Justice Ginsburg treated for malignant tumor on pancreas, Supreme Court says
WASHINGTON (AP) - Justice Ruth Bader Ginsburg has completed radiation therapy for a cancerous tumor on her pancreas and there is no evidence of the disease remaining, the Supreme Court said Friday.
It is the fourth time that the 86-year-old justice has announced that she has been treated for cancer and follows lung cancer surgery in December that kept her away from the court for weeks. December's surgery was her first illness-related absence from the court since being appointed by President Bill Clinton in 1993 and prompted even closer attention to her health.
As the court's oldest member, Ginsburg has been asked questions for years about her health and how long she plans to stay on the court, even as she's attracted particularly enthusiastic fans as the leader of the liberal wing of a court, which includes four members appointed by Democratic presidents and five by Republicans. Both liberals and conservatives watch her health closely because it's understood the court would shift right for decades if President Donald Trump were to get the ability to nominate someone to replace her.
The court did not disclose Ginsburg was being treated for a tumor until the treatment was complete. It said in a statement Friday that a biopsy performed July 31 confirmed a localized malignant tumor. Ginsburg underwent a three-week course of radiation therapy and as part of her treatment had a bile duct stent placed, it said. The court said Ginsburg "tolerated treatment well" and does not need any additional treatment but will continue to have periodic blood tests and scans.
The tumor was "treated definitively and there is no evidence of disease elsewhere in the body," the court said.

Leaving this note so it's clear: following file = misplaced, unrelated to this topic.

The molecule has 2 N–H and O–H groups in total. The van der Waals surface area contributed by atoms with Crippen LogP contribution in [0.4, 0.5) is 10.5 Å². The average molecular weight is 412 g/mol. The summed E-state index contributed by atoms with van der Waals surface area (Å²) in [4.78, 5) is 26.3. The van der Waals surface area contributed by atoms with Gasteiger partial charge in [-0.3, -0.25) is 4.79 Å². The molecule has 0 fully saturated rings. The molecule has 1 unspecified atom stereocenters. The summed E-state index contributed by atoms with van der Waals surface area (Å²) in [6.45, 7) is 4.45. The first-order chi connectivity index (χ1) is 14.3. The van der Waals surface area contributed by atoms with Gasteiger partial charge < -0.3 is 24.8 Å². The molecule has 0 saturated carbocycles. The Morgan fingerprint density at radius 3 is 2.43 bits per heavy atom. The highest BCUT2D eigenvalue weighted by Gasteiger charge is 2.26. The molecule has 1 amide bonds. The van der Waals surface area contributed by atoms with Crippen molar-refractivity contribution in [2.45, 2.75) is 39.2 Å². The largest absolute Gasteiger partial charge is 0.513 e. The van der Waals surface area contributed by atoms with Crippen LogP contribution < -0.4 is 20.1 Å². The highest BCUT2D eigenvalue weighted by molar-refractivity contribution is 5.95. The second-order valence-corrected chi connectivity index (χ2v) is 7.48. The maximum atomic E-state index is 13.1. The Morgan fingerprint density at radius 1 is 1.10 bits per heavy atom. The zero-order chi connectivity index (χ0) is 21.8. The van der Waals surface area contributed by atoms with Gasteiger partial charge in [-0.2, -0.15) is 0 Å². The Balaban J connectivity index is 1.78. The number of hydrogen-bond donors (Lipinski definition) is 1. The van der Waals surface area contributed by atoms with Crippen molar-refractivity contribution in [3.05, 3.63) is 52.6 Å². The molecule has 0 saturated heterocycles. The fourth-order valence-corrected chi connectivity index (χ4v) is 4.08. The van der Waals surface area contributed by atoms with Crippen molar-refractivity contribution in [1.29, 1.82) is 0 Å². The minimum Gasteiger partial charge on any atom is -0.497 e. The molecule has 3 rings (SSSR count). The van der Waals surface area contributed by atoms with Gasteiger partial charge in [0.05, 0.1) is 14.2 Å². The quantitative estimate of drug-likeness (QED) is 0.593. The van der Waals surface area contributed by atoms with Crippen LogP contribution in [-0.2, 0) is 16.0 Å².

The statement did not say if the new tumor is a recurrence of the pancreatic cancer Ginsburg was diagnosed with in 2009, or a new cancer that arose. She was also treated for colorectal cancer in 1999.
"It's certainly not unheard of for the cancer to come back," but it's a more dire situation if it's that rather than a new tumor that was found early enough for effective treatment, said Dr. Michael Pishvaian, a pancreatic specialist at the University of Texas MD Anderson Cancer Center who had no first-hand knowledge of Ginsburg's care.
Pancreatic tumors are usually treated with surgery, but she or her doctors may have chosen not to do that for various reasons, and radiation is a standard treatment if surgery is not done, Pishvaian said.
Dr. Alan Venook, a University of California, San Francisco, pancreatic cancer specialist who also has no direct knowledge of Ginsburg's case, said it's not possible to know much about her outlook without details from her doctors.
If it is a recurrence that took a decade to form, "that tells me it's not a very aggressive cancer," he said. If the cancer is truly limited to the pancreas, "it could have been managed perfectly well with radiation," he said.
The court said Ginsburg canceled an annual summer visit to Santa Fe but otherwise maintained an active schedule during treatment. She is scheduled to speak in Buffalo next week and at the Library of Congress National Book Festival in Washington at the end of the month.
Before Friday's announcement, Ginsburg's most recent known health scare was in December, when she had surgery for lung cancer. The cancerous growths were found when Ginsburg underwent medical tests after she fell in her court office and broke three ribs in November. Ginsburg was absent from the court in January as she recovered from surgery and missed six days on which the court heard a total of 11 arguments. But she returned to the bench in February, and participated in the court's work during her absence.